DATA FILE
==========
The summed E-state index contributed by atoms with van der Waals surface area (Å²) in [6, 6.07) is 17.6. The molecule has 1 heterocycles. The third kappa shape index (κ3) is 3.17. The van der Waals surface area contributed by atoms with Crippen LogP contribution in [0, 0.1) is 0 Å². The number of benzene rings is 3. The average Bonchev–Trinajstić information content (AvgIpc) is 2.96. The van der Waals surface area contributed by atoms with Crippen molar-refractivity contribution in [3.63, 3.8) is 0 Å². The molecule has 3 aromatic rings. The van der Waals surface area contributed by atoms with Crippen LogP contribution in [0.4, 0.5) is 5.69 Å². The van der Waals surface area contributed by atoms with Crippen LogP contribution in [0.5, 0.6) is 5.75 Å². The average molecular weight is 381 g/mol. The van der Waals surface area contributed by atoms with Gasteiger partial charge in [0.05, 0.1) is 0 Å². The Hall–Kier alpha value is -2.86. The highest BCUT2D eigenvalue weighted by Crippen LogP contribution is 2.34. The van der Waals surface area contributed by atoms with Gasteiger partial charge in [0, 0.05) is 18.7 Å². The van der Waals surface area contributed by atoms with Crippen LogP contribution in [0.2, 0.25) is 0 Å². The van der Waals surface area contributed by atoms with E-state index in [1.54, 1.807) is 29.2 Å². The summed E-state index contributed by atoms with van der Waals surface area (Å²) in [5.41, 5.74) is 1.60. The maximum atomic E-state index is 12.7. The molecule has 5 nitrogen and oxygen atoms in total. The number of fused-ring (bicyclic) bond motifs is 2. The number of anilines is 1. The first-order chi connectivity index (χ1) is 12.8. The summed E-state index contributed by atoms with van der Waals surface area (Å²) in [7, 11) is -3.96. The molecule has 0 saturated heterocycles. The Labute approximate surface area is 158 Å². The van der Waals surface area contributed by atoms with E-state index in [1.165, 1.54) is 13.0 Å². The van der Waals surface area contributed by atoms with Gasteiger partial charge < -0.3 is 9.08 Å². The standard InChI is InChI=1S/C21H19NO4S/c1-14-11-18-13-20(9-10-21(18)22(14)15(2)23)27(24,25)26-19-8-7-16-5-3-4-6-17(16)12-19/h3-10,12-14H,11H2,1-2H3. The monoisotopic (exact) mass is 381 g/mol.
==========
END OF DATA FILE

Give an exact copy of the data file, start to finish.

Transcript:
The summed E-state index contributed by atoms with van der Waals surface area (Å²) in [6, 6.07) is 17.6. The molecule has 1 heterocycles. The third kappa shape index (κ3) is 3.17. The van der Waals surface area contributed by atoms with Crippen LogP contribution in [0, 0.1) is 0 Å². The number of benzene rings is 3. The average Bonchev–Trinajstić information content (AvgIpc) is 2.96. The van der Waals surface area contributed by atoms with Crippen molar-refractivity contribution in [3.63, 3.8) is 0 Å². The molecule has 3 aromatic rings. The van der Waals surface area contributed by atoms with Crippen LogP contribution in [0.4, 0.5) is 5.69 Å². The van der Waals surface area contributed by atoms with Crippen LogP contribution in [0.5, 0.6) is 5.75 Å². The average molecular weight is 381 g/mol. The van der Waals surface area contributed by atoms with Gasteiger partial charge in [0.05, 0.1) is 0 Å². The Hall–Kier alpha value is -2.86. The highest BCUT2D eigenvalue weighted by Crippen LogP contribution is 2.34. The van der Waals surface area contributed by atoms with Gasteiger partial charge in [0, 0.05) is 18.7 Å². The van der Waals surface area contributed by atoms with Crippen LogP contribution in [0.2, 0.25) is 0 Å². The van der Waals surface area contributed by atoms with E-state index in [1.54, 1.807) is 29.2 Å². The summed E-state index contributed by atoms with van der Waals surface area (Å²) in [5.41, 5.74) is 1.60. The maximum atomic E-state index is 12.7. The molecule has 5 nitrogen and oxygen atoms in total. The number of fused-ring (bicyclic) bond motifs is 2. The number of anilines is 1. The first-order chi connectivity index (χ1) is 12.8. The summed E-state index contributed by atoms with van der Waals surface area (Å²) in [7, 11) is -3.96. The molecule has 0 saturated heterocycles. The Labute approximate surface area is 158 Å². The van der Waals surface area contributed by atoms with E-state index in [1.165, 1.54) is 13.0 Å². The van der Waals surface area contributed by atoms with Gasteiger partial charge < -0.3 is 9.08 Å². The standard InChI is InChI=1S/C21H19NO4S/c1-14-11-18-13-20(9-10-21(18)22(14)15(2)23)27(24,25)26-19-8-7-16-5-3-4-6-17(16)12-19/h3-10,12-14H,11H2,1-2H3. The monoisotopic (exact) mass is 381 g/mol.